Changes to the SR&ED Program

The Scientific Research and Experimental Development (SR&ED) tax incentive program provided $3.6 billion in tax assistance for research and development in 2011. In the past year, the SR&ED program was reviewed by an Expert Panel which presented a series of recommendations to the federal government.

As a response to the recommendations of the Expert Panel, the 2012 federal budget proposed 4 core refinements to the SR&ED program. Currently, eligible SR&ED expenditures include salary and wages, materials, overhead, contracts, and capital expenditures. The proposed changes are as follows:

1. Removal of capital from the expenditure base (for capital expenditures incurred in 2014)

2. Reduction of the proxy to calculate overhead costs from 65 percent to 55 percent (to be fully phased in as of January 1, 2014)

3. Reduction of contract payment eligibility to 80 percent of the payment (effective January 1, 2013)

4. Reduction in the general investment tax credit rate from 20 percent to 15 percent (effective Janary 1, 2014).

1.  Removal of capital from expenditure base
The removal of capital from the expenditure base will have the largest impact on companies that incur significant costs on equipment and machinery purchased solely, or used partially, for the purpose of SR&ED.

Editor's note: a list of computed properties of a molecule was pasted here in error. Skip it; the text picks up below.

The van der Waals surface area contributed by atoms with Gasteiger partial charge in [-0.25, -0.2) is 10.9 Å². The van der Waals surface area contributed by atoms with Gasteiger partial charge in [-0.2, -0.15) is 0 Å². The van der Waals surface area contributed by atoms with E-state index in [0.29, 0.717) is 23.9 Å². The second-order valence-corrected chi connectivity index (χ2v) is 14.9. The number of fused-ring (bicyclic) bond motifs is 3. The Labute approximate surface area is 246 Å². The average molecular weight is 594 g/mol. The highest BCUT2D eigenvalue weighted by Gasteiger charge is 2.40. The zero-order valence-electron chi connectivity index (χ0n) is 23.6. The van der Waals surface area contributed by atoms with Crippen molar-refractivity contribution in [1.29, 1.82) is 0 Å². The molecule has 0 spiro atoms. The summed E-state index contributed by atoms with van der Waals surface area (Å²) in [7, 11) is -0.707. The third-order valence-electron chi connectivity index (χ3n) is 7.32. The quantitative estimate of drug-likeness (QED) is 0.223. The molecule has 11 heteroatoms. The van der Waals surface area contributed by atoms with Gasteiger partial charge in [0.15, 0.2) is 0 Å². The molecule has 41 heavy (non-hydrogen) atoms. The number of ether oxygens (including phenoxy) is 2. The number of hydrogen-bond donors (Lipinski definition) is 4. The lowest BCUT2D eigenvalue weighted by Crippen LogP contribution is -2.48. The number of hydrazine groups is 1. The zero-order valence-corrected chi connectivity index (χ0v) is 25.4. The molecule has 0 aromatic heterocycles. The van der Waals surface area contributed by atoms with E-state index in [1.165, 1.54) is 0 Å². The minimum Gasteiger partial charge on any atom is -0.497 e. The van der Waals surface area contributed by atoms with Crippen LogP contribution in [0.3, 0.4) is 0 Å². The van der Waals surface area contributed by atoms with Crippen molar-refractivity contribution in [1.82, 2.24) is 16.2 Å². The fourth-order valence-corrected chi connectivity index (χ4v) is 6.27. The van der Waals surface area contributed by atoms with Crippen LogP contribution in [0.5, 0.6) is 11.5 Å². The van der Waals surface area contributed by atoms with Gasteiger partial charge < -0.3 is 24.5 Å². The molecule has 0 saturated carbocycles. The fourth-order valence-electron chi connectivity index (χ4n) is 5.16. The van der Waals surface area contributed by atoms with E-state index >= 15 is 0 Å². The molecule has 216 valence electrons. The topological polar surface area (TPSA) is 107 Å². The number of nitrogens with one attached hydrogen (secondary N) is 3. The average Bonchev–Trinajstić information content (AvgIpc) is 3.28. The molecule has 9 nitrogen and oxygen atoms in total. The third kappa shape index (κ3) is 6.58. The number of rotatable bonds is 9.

2. Reduction of Proxy
The SR&ED program allows companies to claim supporting SR&ED overhead costs by one of 2 methods: (1) the direct approach, or (2) the indirect approach as a percentage of direct labour costs (i.e. proxy). At present, the proxy rate is 65 percent of labour costs. However, this rate will be reduced to 55 percent, and will be fully phased in as of January 1, 2014.

3. Reduction of contract payment eligibility
Effective January 1, 2013, no more than 80% of eligible sub-contract payments can be part of claimed SR&ED expenditures.

4. Reduction in general investment tax credit rate
The general rate investment tax credit applies primarily to larger corporations and foreign-owned entities. This rate has been reduced from 20 percent to 15 percent.  Small and medium-sized CCPCs are not as affected, because they receive a separate enhanced rate of 35 percent on their first $3 million of eligible expenditures.

Conclusions
The SR&ED program will continue to be one of the most critical programs to support research and development in Canada.  Introduced in the 1980s, SR&ED has evolved through various revisions and refinements. We are fairly certain that the program itself will continue to evolve, and as such, NorthBridge will work steadfast on behalf of our clients to ensure that they remain compliant with both present and future changes.

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